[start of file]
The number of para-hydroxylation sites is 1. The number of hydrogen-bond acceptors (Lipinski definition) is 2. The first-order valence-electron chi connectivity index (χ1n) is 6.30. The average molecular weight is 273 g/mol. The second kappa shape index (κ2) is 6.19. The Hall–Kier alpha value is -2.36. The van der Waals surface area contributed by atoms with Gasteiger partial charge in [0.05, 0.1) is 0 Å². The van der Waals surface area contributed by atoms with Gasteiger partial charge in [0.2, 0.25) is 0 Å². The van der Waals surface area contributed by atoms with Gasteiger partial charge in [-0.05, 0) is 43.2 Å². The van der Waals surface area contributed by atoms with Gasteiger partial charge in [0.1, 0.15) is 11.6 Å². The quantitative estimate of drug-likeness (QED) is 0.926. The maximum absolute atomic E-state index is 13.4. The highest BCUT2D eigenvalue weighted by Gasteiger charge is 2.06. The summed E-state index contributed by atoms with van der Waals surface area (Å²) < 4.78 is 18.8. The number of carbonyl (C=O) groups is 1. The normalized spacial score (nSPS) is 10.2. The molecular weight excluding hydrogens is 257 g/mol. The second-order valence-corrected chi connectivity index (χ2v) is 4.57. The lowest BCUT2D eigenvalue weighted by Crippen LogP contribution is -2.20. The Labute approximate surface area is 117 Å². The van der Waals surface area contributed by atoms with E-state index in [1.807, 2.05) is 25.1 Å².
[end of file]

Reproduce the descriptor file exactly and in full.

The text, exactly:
The number of para-hydroxylation sites is 1. The number of hydrogen-bond acceptors (Lipinski definition) is 2. The first-order valence-electron chi connectivity index (χ1n) is 6.30. The average molecular weight is 273 g/mol. The second kappa shape index (κ2) is 6.19. The Hall–Kier alpha value is -2.36. The van der Waals surface area contributed by atoms with Gasteiger partial charge in [0.05, 0.1) is 0 Å². The van der Waals surface area contributed by atoms with Gasteiger partial charge in [0.2, 0.25) is 0 Å². The van der Waals surface area contributed by atoms with Gasteiger partial charge in [-0.05, 0) is 43.2 Å². The van der Waals surface area contributed by atoms with Gasteiger partial charge in [0.1, 0.15) is 11.6 Å². The quantitative estimate of drug-likeness (QED) is 0.926. The maximum absolute atomic E-state index is 13.4. The highest BCUT2D eigenvalue weighted by Gasteiger charge is 2.06. The summed E-state index contributed by atoms with van der Waals surface area (Å²) < 4.78 is 18.8. The number of carbonyl (C=O) groups is 1. The normalized spacial score (nSPS) is 10.2. The molecular weight excluding hydrogens is 257 g/mol. The second-order valence-corrected chi connectivity index (χ2v) is 4.57. The lowest BCUT2D eigenvalue weighted by Crippen LogP contribution is -2.20. The Labute approximate surface area is 117 Å². The van der Waals surface area contributed by atoms with E-state index in [1.807, 2.05) is 25.1 Å².